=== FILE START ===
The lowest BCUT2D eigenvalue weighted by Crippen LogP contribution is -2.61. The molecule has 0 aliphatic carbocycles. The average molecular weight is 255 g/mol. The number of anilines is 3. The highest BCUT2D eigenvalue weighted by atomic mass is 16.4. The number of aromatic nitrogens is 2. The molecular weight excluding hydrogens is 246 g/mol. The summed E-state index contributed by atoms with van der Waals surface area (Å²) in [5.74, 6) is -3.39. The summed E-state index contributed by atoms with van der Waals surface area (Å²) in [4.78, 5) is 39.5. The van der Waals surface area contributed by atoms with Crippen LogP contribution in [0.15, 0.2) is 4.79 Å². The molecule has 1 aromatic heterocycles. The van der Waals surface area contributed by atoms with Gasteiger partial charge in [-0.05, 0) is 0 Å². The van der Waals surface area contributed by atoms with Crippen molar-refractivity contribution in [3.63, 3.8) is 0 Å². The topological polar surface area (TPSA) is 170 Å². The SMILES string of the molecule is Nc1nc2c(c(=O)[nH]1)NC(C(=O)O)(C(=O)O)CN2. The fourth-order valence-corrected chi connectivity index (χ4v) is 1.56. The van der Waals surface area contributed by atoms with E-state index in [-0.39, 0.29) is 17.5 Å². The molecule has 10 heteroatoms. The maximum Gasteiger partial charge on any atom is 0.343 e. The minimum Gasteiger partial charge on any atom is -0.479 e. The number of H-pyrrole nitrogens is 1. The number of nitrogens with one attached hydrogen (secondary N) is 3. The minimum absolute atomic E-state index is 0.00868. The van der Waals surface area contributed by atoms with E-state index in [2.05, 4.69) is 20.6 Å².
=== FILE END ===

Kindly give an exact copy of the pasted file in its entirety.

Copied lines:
The lowest BCUT2D eigenvalue weighted by Crippen LogP contribution is -2.61. The molecule has 0 aliphatic carbocycles. The average molecular weight is 255 g/mol. The number of anilines is 3. The highest BCUT2D eigenvalue weighted by atomic mass is 16.4. The number of aromatic nitrogens is 2. The molecular weight excluding hydrogens is 246 g/mol. The summed E-state index contributed by atoms with van der Waals surface area (Å²) in [5.74, 6) is -3.39. The summed E-state index contributed by atoms with van der Waals surface area (Å²) in [4.78, 5) is 39.5. The van der Waals surface area contributed by atoms with Crippen LogP contribution in [0.15, 0.2) is 4.79 Å². The molecule has 1 aromatic heterocycles. The van der Waals surface area contributed by atoms with Gasteiger partial charge in [-0.05, 0) is 0 Å². The van der Waals surface area contributed by atoms with Crippen molar-refractivity contribution in [3.63, 3.8) is 0 Å². The topological polar surface area (TPSA) is 170 Å². The SMILES string of the molecule is Nc1nc2c(c(=O)[nH]1)NC(C(=O)O)(C(=O)O)CN2. The fourth-order valence-corrected chi connectivity index (χ4v) is 1.56. The van der Waals surface area contributed by atoms with E-state index in [-0.39, 0.29) is 17.5 Å². The molecule has 10 heteroatoms. The maximum Gasteiger partial charge on any atom is 0.343 e. The minimum Gasteiger partial charge on any atom is -0.479 e. The number of H-pyrrole nitrogens is 1. The number of nitrogens with one attached hydrogen (secondary N) is 3. The minimum absolute atomic E-state index is 0.00868. The van der Waals surface area contributed by atoms with E-state index in [2.05, 4.69) is 20.6 Å².